Frank Lloyd Wright is famous for building expensive, splashy buildings like Fallingwater, the Marin County Civic Center, and the Guggenheim Museum, but he also wanted to help the average American achieve domestic bliss. One example of his more accessible projects is Usonia Homes, a tiny residential community in Pleasantville, New York, on which Wright was the supervising architect. Seventy years after Wright first launched the project in 1947, one of the enclave’s mid-century homes is now on the market. As Curbed reports, its list price is $1.2 million.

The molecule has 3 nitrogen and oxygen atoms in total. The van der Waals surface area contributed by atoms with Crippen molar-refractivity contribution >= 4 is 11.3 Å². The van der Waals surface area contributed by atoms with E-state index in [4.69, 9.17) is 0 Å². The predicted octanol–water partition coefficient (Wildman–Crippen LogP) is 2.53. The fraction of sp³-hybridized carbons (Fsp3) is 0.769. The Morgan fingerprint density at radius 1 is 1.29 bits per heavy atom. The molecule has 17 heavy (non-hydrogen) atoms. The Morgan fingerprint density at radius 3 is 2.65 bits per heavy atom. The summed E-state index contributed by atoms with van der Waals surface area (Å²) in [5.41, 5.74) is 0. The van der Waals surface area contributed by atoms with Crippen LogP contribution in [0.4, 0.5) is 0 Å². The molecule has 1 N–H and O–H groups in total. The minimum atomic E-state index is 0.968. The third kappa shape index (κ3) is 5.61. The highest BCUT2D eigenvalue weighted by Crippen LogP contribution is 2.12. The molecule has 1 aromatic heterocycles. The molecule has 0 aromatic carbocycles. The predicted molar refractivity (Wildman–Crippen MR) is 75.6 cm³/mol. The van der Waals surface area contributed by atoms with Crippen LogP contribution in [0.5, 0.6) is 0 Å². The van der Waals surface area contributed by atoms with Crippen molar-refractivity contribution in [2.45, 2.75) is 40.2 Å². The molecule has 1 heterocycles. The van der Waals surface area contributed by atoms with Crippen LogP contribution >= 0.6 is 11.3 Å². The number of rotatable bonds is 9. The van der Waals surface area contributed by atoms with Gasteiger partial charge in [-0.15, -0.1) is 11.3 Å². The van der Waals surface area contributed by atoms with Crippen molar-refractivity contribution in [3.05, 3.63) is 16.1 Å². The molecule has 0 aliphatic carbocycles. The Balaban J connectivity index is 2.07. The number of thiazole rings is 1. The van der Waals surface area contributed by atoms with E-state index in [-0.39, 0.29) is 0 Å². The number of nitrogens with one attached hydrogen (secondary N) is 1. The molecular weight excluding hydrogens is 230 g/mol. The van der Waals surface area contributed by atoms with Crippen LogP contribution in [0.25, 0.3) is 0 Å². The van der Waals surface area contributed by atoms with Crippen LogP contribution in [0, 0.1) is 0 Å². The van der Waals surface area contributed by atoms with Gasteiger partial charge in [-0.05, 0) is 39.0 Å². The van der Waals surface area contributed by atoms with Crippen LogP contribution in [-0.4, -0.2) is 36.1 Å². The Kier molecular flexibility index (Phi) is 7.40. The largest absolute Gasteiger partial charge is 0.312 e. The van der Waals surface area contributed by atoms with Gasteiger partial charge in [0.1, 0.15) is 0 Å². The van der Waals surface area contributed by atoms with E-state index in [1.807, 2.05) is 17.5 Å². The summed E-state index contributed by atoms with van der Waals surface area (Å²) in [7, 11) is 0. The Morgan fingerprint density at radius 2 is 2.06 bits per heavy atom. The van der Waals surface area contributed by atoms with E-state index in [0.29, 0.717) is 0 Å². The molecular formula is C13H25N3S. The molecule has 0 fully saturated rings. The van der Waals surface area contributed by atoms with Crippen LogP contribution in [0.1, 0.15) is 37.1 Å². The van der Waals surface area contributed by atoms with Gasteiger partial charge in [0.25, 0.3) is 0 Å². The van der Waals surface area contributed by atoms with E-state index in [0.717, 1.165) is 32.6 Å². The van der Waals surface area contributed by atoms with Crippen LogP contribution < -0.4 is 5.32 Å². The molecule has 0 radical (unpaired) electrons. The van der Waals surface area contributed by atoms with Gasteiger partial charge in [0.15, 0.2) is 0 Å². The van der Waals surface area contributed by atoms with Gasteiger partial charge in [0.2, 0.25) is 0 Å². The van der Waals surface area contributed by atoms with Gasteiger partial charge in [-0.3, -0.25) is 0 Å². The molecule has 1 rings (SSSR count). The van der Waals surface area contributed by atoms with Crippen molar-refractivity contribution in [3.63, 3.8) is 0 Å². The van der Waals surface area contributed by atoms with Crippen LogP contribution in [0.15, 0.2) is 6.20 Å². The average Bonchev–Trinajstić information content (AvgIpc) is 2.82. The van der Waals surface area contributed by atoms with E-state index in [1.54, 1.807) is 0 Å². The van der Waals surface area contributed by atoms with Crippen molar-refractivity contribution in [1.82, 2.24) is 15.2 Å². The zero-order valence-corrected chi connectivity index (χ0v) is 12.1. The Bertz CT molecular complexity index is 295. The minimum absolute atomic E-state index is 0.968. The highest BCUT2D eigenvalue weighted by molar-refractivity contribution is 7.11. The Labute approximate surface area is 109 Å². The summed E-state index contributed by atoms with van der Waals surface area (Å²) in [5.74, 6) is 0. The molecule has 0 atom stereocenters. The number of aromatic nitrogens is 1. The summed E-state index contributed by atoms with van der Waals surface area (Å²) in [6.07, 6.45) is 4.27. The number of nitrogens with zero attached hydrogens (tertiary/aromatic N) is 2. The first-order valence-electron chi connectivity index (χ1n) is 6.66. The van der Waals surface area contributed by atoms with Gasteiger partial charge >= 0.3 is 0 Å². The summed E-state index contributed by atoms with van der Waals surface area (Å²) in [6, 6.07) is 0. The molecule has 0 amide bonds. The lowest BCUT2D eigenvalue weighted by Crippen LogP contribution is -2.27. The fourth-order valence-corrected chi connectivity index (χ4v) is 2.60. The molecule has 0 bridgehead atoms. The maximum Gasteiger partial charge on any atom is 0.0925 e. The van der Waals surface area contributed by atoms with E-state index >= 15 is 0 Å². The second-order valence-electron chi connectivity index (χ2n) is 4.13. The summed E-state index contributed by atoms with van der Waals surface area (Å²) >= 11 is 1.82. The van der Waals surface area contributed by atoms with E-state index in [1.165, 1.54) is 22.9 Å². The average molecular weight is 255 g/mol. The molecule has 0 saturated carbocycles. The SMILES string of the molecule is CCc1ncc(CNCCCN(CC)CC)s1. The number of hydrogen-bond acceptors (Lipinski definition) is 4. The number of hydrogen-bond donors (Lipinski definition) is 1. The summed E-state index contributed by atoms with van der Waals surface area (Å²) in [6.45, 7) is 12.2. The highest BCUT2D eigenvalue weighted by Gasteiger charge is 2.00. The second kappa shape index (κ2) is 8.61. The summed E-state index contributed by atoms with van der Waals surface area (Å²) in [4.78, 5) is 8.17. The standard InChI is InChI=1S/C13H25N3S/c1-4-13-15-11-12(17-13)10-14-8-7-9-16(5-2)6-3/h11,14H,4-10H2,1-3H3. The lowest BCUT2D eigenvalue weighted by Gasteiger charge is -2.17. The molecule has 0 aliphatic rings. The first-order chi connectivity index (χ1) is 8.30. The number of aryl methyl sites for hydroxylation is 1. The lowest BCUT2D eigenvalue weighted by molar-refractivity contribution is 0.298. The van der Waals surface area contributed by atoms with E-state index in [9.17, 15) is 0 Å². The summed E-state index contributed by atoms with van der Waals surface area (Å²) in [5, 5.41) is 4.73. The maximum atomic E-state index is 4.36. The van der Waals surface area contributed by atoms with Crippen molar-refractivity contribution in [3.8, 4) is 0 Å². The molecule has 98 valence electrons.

The 100-acre community has 48 homes, all of which were designed to be affordable, beautiful, and integrated with nature. Wright personally designed three of the homes and reviewed designs for the rest. Located on 29 Usonia Road, the house in question technically isn’t Wright’s handiwork, but it’s still representative of his signature style: It’s built into a hill, is made from natural materials, and has geometric angles, large glass walls, and a wraparound balcony.
Today, few original residents live in Usonia, but its homes still occasionally go up for sale—meaning this could be your window to score a Wright-conceived architectural treasure.